It was noted that RDT is currently broadly on track for analysts forecasts but it has been a slow start to the year. Deals are slipping into the second half. Decision timescales in major corporates seem to be stretching out at present.

One shareholder, who said “I am talking too much – a daft old man”, which it is difficult to disagree with as he asked numerous questions, some not very intelligent, asked whether they were charging enough for their services. There was a long debate on that issue, but it was explained that competitors were charging less.

There were also concerns about the slow rate of revenue growth (only 8.3% last year). Comment: this company is clearly not operating in a hot, high-growth sector of the market. But it does seem to be competently managed and if they can do acquisitions like Langdon that are complementary then profits should grow.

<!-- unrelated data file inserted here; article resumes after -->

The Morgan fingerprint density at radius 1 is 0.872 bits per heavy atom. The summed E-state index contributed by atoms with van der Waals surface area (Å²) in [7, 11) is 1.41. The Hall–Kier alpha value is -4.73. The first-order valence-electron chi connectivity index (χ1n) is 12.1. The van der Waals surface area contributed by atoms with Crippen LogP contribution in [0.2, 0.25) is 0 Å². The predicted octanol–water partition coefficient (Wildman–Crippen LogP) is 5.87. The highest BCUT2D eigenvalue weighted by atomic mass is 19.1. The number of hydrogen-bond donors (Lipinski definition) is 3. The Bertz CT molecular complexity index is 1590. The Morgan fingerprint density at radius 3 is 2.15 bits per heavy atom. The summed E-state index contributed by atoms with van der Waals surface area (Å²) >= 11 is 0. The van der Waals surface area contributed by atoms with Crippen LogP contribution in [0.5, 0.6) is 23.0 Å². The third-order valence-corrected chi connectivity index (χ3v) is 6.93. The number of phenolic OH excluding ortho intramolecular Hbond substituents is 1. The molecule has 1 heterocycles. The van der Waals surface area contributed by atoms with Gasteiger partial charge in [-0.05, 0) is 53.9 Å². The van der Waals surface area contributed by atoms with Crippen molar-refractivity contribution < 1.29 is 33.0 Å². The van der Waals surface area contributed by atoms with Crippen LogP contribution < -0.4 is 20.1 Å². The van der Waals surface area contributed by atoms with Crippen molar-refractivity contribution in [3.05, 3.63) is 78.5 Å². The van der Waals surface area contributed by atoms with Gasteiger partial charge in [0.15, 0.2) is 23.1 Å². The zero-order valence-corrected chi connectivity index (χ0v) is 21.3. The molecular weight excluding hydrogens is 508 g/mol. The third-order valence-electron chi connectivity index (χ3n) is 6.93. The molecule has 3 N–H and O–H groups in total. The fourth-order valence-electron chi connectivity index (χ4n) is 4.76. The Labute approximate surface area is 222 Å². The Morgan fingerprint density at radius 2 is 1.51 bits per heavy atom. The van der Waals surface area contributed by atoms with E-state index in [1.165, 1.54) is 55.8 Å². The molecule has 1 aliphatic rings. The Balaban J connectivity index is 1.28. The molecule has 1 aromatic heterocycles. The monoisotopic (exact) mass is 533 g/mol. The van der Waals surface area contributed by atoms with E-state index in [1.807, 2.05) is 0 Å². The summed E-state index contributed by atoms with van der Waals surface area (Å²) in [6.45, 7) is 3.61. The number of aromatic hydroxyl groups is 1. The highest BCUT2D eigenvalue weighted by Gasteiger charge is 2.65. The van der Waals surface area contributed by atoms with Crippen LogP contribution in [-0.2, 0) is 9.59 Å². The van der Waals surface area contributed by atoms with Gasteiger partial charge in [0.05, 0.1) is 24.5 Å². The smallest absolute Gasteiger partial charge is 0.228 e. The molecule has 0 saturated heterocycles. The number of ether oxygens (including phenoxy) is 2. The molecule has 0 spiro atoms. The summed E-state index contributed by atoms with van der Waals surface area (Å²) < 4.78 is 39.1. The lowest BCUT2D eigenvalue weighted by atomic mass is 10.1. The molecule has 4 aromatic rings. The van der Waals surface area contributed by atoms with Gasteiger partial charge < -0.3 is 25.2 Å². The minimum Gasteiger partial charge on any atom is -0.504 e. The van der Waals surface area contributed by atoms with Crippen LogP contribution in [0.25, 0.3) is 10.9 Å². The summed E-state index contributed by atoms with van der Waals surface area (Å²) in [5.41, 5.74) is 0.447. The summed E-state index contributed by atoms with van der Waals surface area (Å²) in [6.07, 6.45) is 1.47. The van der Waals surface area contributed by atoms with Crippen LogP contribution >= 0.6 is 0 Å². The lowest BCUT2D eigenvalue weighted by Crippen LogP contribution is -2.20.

Altogether a useful AGM.

Brexit has of course made many UK companies nervous about new projects. At the time of writing the latest position appears to be that the EU and Boris have agreed a deal. Most Conservatives like it, but the DUP does not and Labour, LibDems and SNP will all seem likey to vote against it in Parliament. The last group all seem to be playing politics to get what they individually want, but not a general election which on current opinion polls might result in a big Conservative majority. Most people are very frustrated that this group are blocking support of Brexit so we can close down the issue and move on when there seems to be no overall public support for another referendum or cancelling Brexit altogether.

But even given this messy situation, I am hopeful that it will be resolved in one way or the other soon. But then I am the perpetual optimist. I am investing accordingly.

Roger Lawson (Twitter: https://twitter.com/RogerWLawson )

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Woodford Closure, Renishaw Trading, DotDigital Results, Accesso Technology Bids Disappearing and Probate Fees